Were your colleagues in the EU and elsewhere willing to share their knowledge and experiences? Is this type of cooperation equally evident today as it was at the onset of the crisis?
– We also had contacts with our colleagues within other EU countries and I can confirm that there is a general interest in sharing information among several sanitary systems.
Certainly, during the most severe moments of the crisis, we also received the help that we tried to provide to our Serbian colleagues during our mission to Belgrade.
Enormous work and effort has been undertaken to increase hospital capacities and capabilities across Italy, particularly in intensive care, to further prepare the health system for the possible emergence of a second wave of the pandemic
What was your motive for sharing knowledge with your colleagues in Serbia? In which areas were you able to contribute the most?
– The mission in Belgrade is part of the commitment that Italy has put in place in support of the Balkan region regarding the COVID-19 emergency since the start of the pandemic, witnessed lastly by the sending of a medical team to Albania also.
Tangibly, the goal of our visit was to exchange experiences and knowledge regarding the treatment of COVID-19 cases in several sanitary structures in Serbia. There is no treatment code for this disease, unfortunately, but there are different approaches and we have given some advice to our colleagues, given the experience that we had in Italy during the previous very difficult months.
Particular appreciation for the Italian experience included two points: the mechanical ventilation of patients in intensive care; and the technique of assessing the lungs of the most critical patients with ultrasound devices.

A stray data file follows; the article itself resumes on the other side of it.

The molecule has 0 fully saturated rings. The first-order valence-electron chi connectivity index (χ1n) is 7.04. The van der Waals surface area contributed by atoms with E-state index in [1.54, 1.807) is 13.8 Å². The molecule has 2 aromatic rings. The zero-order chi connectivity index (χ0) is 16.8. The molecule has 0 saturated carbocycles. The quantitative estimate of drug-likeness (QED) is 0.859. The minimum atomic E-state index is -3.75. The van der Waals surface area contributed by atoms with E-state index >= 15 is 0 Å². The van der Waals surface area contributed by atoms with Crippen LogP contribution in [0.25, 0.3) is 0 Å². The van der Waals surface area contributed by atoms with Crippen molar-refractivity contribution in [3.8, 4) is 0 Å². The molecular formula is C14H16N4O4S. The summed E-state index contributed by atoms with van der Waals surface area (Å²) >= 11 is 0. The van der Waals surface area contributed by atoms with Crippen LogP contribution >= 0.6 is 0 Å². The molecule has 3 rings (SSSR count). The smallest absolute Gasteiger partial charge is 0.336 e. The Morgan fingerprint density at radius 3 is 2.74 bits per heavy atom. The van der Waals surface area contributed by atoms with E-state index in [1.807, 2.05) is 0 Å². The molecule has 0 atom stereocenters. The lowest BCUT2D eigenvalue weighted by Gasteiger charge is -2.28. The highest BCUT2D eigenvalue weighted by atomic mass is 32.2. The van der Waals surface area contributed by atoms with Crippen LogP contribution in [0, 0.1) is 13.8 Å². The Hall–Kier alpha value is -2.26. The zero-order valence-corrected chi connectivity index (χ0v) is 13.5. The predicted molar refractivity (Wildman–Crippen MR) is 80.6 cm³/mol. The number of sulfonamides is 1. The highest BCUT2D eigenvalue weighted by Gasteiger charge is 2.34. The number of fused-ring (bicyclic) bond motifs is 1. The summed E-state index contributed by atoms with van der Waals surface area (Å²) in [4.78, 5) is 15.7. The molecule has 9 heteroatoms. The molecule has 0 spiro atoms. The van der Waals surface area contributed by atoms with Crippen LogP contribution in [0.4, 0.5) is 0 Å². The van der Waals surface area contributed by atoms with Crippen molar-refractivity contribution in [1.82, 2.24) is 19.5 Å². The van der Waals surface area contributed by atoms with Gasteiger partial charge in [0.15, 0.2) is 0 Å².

What are your impressions in relation to the equipment of the healthcare institutions in Serbia and the level of knowledge among domestic experts?
– We had the chance to see that European standards are applied in Serbia. Serbia has responded well to the epidemic and the local doctors have done an outstanding job. They are very well prepared and absolutely ready to fight the epidemic in the case that another major outbreak of the virus hits.
We have seen very well-organised hospitals, spoken with hospital directors who showed that they have very clear ideas about what actions to take. The protection of health workers in Serbia is at an extremely high level. Hospital personnel have the highest level of protective equipment and know how to use it. Organisation is very successful; they have managed to keep the positive cases separate from negative and undetected individuals, which are more problematic in this regard.
Do you continue to exchange experiences with your Serbian colleagues today?
– We are in contact with them and remain available for further deepening of information, if needed. We hope that a similar mission can also be implemented in the future by Serbian doctors and specialists in Italy. We have created a network of colleagues and friends and are still in touch with them, even if we are far away.